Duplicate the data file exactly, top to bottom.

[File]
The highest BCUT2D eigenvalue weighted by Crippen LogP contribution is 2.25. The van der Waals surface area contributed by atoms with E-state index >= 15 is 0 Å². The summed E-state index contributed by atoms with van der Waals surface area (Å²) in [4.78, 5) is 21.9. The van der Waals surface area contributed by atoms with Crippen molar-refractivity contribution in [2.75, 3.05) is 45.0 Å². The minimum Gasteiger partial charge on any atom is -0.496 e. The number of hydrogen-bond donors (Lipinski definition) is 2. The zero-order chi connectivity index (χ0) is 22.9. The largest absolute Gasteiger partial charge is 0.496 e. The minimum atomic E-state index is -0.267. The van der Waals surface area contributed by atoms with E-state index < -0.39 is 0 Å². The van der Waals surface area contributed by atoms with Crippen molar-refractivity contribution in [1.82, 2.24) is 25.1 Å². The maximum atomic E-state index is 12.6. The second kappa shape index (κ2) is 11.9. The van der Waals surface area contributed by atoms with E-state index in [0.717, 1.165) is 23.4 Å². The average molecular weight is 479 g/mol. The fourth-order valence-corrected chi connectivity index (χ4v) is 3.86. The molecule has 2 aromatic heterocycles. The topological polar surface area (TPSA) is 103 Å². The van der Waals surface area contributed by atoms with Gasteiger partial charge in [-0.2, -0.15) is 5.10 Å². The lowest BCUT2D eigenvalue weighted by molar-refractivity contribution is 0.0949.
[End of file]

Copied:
The highest BCUT2D eigenvalue weighted by Crippen LogP contribution is 2.25. The van der Waals surface area contributed by atoms with E-state index >= 15 is 0 Å². The summed E-state index contributed by atoms with van der Waals surface area (Å²) in [4.78, 5) is 21.9. The van der Waals surface area contributed by atoms with Crippen molar-refractivity contribution in [2.75, 3.05) is 45.0 Å². The minimum Gasteiger partial charge on any atom is -0.496 e. The number of hydrogen-bond donors (Lipinski definition) is 2. The zero-order chi connectivity index (χ0) is 22.9. The largest absolute Gasteiger partial charge is 0.496 e. The minimum atomic E-state index is -0.267. The van der Waals surface area contributed by atoms with E-state index < -0.39 is 0 Å². The van der Waals surface area contributed by atoms with Crippen molar-refractivity contribution in [1.82, 2.24) is 25.1 Å². The maximum atomic E-state index is 12.6. The second kappa shape index (κ2) is 11.9. The van der Waals surface area contributed by atoms with E-state index in [0.717, 1.165) is 23.4 Å². The average molecular weight is 479 g/mol. The fourth-order valence-corrected chi connectivity index (χ4v) is 3.86. The molecule has 2 aromatic heterocycles. The topological polar surface area (TPSA) is 103 Å². The van der Waals surface area contributed by atoms with Gasteiger partial charge in [-0.2, -0.15) is 5.10 Å². The lowest BCUT2D eigenvalue weighted by molar-refractivity contribution is 0.0949.